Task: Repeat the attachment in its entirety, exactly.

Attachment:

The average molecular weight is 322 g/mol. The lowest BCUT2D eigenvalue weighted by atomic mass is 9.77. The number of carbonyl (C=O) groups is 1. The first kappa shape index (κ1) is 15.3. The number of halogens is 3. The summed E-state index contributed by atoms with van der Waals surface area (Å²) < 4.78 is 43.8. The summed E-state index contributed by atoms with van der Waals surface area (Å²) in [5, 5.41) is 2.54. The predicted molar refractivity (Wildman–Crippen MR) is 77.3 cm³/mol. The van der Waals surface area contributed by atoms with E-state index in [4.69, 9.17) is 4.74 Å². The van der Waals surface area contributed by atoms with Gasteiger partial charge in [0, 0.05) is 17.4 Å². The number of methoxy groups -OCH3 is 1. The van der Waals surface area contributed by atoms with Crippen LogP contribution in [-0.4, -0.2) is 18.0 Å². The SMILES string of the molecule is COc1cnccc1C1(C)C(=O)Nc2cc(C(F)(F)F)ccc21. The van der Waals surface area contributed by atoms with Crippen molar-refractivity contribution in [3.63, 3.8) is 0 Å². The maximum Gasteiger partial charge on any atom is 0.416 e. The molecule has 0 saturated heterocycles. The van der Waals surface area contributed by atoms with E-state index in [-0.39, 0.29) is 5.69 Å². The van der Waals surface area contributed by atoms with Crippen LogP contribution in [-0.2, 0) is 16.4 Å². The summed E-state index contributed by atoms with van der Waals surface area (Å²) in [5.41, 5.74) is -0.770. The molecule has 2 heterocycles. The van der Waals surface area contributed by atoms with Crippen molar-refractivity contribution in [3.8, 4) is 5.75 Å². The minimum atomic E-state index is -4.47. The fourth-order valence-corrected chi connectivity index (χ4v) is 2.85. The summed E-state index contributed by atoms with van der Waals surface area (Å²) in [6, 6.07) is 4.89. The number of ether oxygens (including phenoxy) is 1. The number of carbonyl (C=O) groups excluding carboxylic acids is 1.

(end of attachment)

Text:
The average molecular weight is 322 g/mol. The lowest BCUT2D eigenvalue weighted by atomic mass is 9.77. The number of carbonyl (C=O) groups is 1. The first kappa shape index (κ1) is 15.3. The number of halogens is 3. The summed E-state index contributed by atoms with van der Waals surface area (Å²) < 4.78 is 43.8. The summed E-state index contributed by atoms with van der Waals surface area (Å²) in [5, 5.41) is 2.54. The predicted molar refractivity (Wildman–Crippen MR) is 77.3 cm³/mol. The van der Waals surface area contributed by atoms with E-state index in [4.69, 9.17) is 4.74 Å². The van der Waals surface area contributed by atoms with Gasteiger partial charge in [0, 0.05) is 17.4 Å². The number of methoxy groups -OCH3 is 1. The van der Waals surface area contributed by atoms with Crippen LogP contribution in [-0.4, -0.2) is 18.0 Å². The SMILES string of the molecule is COc1cnccc1C1(C)C(=O)Nc2cc(C(F)(F)F)ccc21. The van der Waals surface area contributed by atoms with Crippen molar-refractivity contribution in [3.63, 3.8) is 0 Å². The maximum Gasteiger partial charge on any atom is 0.416 e. The molecule has 0 saturated heterocycles. The van der Waals surface area contributed by atoms with E-state index in [-0.39, 0.29) is 5.69 Å². The van der Waals surface area contributed by atoms with Crippen LogP contribution in [-0.2, 0) is 16.4 Å². The summed E-state index contributed by atoms with van der Waals surface area (Å²) in [5.41, 5.74) is -0.770. The molecule has 2 heterocycles. The van der Waals surface area contributed by atoms with Crippen molar-refractivity contribution in [3.8, 4) is 5.75 Å². The minimum atomic E-state index is -4.47. The fourth-order valence-corrected chi connectivity index (χ4v) is 2.85. The summed E-state index contributed by atoms with van der Waals surface area (Å²) in [6, 6.07) is 4.89. The number of ether oxygens (including phenoxy) is 1. The number of carbonyl (C=O) groups excluding carboxylic acids is 1.